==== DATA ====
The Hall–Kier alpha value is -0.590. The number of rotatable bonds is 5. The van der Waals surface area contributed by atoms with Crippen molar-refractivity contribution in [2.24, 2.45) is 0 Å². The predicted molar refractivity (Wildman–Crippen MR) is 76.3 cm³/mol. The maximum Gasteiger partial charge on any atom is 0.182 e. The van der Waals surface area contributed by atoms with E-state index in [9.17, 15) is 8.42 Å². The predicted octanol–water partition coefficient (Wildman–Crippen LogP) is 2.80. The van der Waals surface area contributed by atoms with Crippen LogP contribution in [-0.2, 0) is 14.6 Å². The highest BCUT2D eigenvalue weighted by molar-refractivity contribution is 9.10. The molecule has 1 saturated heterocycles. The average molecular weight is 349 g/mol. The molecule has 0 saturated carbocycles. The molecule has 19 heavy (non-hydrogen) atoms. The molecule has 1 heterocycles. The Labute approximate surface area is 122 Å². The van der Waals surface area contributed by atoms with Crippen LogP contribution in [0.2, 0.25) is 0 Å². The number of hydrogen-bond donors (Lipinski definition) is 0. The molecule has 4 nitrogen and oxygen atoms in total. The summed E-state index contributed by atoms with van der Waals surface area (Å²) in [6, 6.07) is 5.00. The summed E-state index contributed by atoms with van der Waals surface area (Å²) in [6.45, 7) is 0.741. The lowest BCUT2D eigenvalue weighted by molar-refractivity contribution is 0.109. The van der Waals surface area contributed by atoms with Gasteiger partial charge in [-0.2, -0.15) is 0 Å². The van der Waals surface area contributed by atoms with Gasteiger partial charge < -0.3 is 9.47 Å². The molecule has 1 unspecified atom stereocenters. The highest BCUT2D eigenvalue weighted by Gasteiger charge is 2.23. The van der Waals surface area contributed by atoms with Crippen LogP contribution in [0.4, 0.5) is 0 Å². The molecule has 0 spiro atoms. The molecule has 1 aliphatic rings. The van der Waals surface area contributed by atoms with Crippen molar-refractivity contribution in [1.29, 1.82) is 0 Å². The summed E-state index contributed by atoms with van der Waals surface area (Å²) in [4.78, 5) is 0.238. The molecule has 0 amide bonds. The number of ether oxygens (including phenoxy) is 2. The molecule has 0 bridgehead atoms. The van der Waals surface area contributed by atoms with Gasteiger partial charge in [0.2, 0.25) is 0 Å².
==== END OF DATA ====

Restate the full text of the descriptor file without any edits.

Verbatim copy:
The Hall–Kier alpha value is -0.590. The number of rotatable bonds is 5. The van der Waals surface area contributed by atoms with Crippen molar-refractivity contribution in [2.24, 2.45) is 0 Å². The predicted molar refractivity (Wildman–Crippen MR) is 76.3 cm³/mol. The maximum Gasteiger partial charge on any atom is 0.182 e. The van der Waals surface area contributed by atoms with E-state index in [9.17, 15) is 8.42 Å². The predicted octanol–water partition coefficient (Wildman–Crippen LogP) is 2.80. The van der Waals surface area contributed by atoms with Crippen LogP contribution in [-0.2, 0) is 14.6 Å². The highest BCUT2D eigenvalue weighted by molar-refractivity contribution is 9.10. The molecule has 1 saturated heterocycles. The average molecular weight is 349 g/mol. The molecule has 0 saturated carbocycles. The molecule has 19 heavy (non-hydrogen) atoms. The molecule has 1 heterocycles. The Labute approximate surface area is 122 Å². The van der Waals surface area contributed by atoms with Crippen LogP contribution in [0.2, 0.25) is 0 Å². The number of hydrogen-bond donors (Lipinski definition) is 0. The molecule has 4 nitrogen and oxygen atoms in total. The summed E-state index contributed by atoms with van der Waals surface area (Å²) in [6, 6.07) is 5.00. The summed E-state index contributed by atoms with van der Waals surface area (Å²) in [6.45, 7) is 0.741. The lowest BCUT2D eigenvalue weighted by molar-refractivity contribution is 0.109. The van der Waals surface area contributed by atoms with Gasteiger partial charge in [-0.2, -0.15) is 0 Å². The van der Waals surface area contributed by atoms with Gasteiger partial charge < -0.3 is 9.47 Å². The molecule has 1 unspecified atom stereocenters. The highest BCUT2D eigenvalue weighted by Gasteiger charge is 2.23. The van der Waals surface area contributed by atoms with Crippen LogP contribution in [0.4, 0.5) is 0 Å². The molecule has 0 spiro atoms. The molecule has 1 aliphatic rings. The van der Waals surface area contributed by atoms with Crippen molar-refractivity contribution in [1.29, 1.82) is 0 Å². The summed E-state index contributed by atoms with van der Waals surface area (Å²) in [4.78, 5) is 0.238. The molecule has 0 amide bonds. The number of ether oxygens (including phenoxy) is 2. The molecule has 0 bridgehead atoms. The van der Waals surface area contributed by atoms with Gasteiger partial charge in [0.2, 0.25) is 0 Å².